Although Sony's PlayStation 2 is holding up remarkably well nine years on, game-console life cycles traditionally last around four to five years. However, if one of the leading US game-industry analysts is to be believed, the current crop of consoles won't be succeeded as soon as their forbearers.
Although the Xbox 360 was released in 2005 and the Wii and PlayStation 3 arrived in 2006, Wedbush Morgan Securities' Michael Pachter said that we shouldn't expect truly new consoles in 2010 or 2011. "We do not expect the 'next' generation to begin before 2013, if at all," he said. The latter part of his comment may be in reference to new technologies that may disrupt the console model, such as the OnLive cloud-computing game network revealed at this year's Game Developers Conference.
"We remain convinced that the publishers will resist the introduction of any video game hardware technology that requires a refresh of software, as the publishers have as yet to capitalize on the immense investments made in being competitive in the current cycle," Pachter continued.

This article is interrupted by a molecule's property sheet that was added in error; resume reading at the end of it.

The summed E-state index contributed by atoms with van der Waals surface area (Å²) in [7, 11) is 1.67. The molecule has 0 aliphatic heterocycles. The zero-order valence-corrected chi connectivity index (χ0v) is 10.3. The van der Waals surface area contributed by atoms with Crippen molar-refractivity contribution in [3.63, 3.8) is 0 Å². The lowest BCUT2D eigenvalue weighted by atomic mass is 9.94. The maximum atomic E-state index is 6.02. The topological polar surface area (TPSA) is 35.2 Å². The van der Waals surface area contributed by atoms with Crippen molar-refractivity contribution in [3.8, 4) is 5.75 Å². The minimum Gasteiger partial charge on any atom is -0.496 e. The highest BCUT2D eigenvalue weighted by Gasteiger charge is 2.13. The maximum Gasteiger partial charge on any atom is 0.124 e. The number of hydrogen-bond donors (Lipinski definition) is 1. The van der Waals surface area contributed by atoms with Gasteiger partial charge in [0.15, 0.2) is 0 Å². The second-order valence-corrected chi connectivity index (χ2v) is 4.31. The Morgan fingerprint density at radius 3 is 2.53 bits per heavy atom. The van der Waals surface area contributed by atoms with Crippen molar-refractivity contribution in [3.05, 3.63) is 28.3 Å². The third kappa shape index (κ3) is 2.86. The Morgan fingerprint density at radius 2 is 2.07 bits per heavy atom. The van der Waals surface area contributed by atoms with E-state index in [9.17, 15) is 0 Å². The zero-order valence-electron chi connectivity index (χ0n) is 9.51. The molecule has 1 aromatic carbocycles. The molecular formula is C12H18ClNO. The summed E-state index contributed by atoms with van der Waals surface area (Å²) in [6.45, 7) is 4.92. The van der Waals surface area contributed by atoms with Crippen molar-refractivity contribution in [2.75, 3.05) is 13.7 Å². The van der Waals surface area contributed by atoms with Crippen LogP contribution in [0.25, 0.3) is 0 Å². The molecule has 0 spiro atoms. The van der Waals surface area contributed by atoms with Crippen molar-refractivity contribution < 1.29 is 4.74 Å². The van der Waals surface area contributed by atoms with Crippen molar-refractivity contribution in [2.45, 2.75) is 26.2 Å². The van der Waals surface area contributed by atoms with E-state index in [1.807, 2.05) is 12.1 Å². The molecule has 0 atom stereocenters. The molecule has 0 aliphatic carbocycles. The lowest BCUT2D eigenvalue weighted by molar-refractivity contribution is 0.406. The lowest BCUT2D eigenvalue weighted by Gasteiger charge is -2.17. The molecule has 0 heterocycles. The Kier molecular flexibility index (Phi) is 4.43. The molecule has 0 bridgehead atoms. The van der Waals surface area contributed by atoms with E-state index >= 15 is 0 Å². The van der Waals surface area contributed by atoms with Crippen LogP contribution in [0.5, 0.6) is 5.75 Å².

"We therefore think it is likely that the 'next' generation will begin after 2013, meaning that software sales are likely to grow by a compounded annual rate of 6-10 percent for another five years. Because R&D costs are likely to flatten out with the benefits of a learning curve, we expect earnings leverage as the publishers are able to exploit R&D investments. In brief, we think that investors have it wrong so far this cycle, and think that investment in video game publishers will bear fruit for many years."
One thing Pachter does expect next year, though, is "the long-rumored high-definition Wii, which is likely to upgrade the Wii to current console technology." Last year, similar rumors circulated about a HD Wii, but those pegged the device as arriving in 2011.